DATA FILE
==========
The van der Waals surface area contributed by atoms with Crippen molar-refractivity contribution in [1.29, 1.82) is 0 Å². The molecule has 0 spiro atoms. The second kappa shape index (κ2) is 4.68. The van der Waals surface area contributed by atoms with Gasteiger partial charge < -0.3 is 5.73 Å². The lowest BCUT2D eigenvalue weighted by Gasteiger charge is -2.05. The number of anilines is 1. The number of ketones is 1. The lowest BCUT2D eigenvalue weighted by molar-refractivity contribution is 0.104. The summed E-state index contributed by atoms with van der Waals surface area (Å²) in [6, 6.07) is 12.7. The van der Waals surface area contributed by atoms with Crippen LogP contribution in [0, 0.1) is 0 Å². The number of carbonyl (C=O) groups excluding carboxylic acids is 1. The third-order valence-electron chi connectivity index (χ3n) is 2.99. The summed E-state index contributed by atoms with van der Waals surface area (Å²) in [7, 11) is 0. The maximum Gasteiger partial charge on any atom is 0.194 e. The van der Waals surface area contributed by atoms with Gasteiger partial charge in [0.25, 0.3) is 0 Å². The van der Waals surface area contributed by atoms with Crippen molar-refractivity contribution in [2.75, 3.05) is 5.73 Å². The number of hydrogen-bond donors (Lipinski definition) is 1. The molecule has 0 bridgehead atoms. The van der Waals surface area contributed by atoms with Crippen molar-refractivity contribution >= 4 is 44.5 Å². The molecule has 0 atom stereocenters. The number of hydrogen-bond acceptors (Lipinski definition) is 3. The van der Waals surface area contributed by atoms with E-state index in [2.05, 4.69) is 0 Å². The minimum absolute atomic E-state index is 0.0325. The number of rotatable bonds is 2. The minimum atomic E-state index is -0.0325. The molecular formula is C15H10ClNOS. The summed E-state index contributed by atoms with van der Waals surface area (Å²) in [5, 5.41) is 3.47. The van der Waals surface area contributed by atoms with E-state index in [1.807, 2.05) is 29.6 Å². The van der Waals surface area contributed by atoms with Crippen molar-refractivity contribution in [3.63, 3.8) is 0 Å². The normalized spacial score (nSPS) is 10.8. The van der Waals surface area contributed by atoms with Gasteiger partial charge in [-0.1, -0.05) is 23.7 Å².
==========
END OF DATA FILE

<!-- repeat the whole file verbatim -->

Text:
The van der Waals surface area contributed by atoms with Crippen molar-refractivity contribution in [1.29, 1.82) is 0 Å². The molecule has 0 spiro atoms. The second kappa shape index (κ2) is 4.68. The van der Waals surface area contributed by atoms with Gasteiger partial charge < -0.3 is 5.73 Å². The lowest BCUT2D eigenvalue weighted by Gasteiger charge is -2.05. The number of anilines is 1. The number of ketones is 1. The lowest BCUT2D eigenvalue weighted by molar-refractivity contribution is 0.104. The summed E-state index contributed by atoms with van der Waals surface area (Å²) in [6, 6.07) is 12.7. The van der Waals surface area contributed by atoms with Crippen LogP contribution in [0, 0.1) is 0 Å². The number of carbonyl (C=O) groups excluding carboxylic acids is 1. The third-order valence-electron chi connectivity index (χ3n) is 2.99. The summed E-state index contributed by atoms with van der Waals surface area (Å²) in [7, 11) is 0. The maximum Gasteiger partial charge on any atom is 0.194 e. The van der Waals surface area contributed by atoms with Gasteiger partial charge in [0.25, 0.3) is 0 Å². The van der Waals surface area contributed by atoms with Crippen molar-refractivity contribution in [2.75, 3.05) is 5.73 Å². The number of hydrogen-bond donors (Lipinski definition) is 1. The molecule has 0 bridgehead atoms. The van der Waals surface area contributed by atoms with Crippen molar-refractivity contribution >= 4 is 44.5 Å². The molecule has 0 atom stereocenters. The number of hydrogen-bond acceptors (Lipinski definition) is 3. The van der Waals surface area contributed by atoms with E-state index in [2.05, 4.69) is 0 Å². The minimum absolute atomic E-state index is 0.0325. The number of rotatable bonds is 2. The minimum atomic E-state index is -0.0325. The molecular formula is C15H10ClNOS. The summed E-state index contributed by atoms with van der Waals surface area (Å²) in [5, 5.41) is 3.47. The van der Waals surface area contributed by atoms with E-state index in [1.807, 2.05) is 29.6 Å². The van der Waals surface area contributed by atoms with Crippen molar-refractivity contribution in [3.63, 3.8) is 0 Å². The normalized spacial score (nSPS) is 10.8. The van der Waals surface area contributed by atoms with Gasteiger partial charge in [-0.1, -0.05) is 23.7 Å².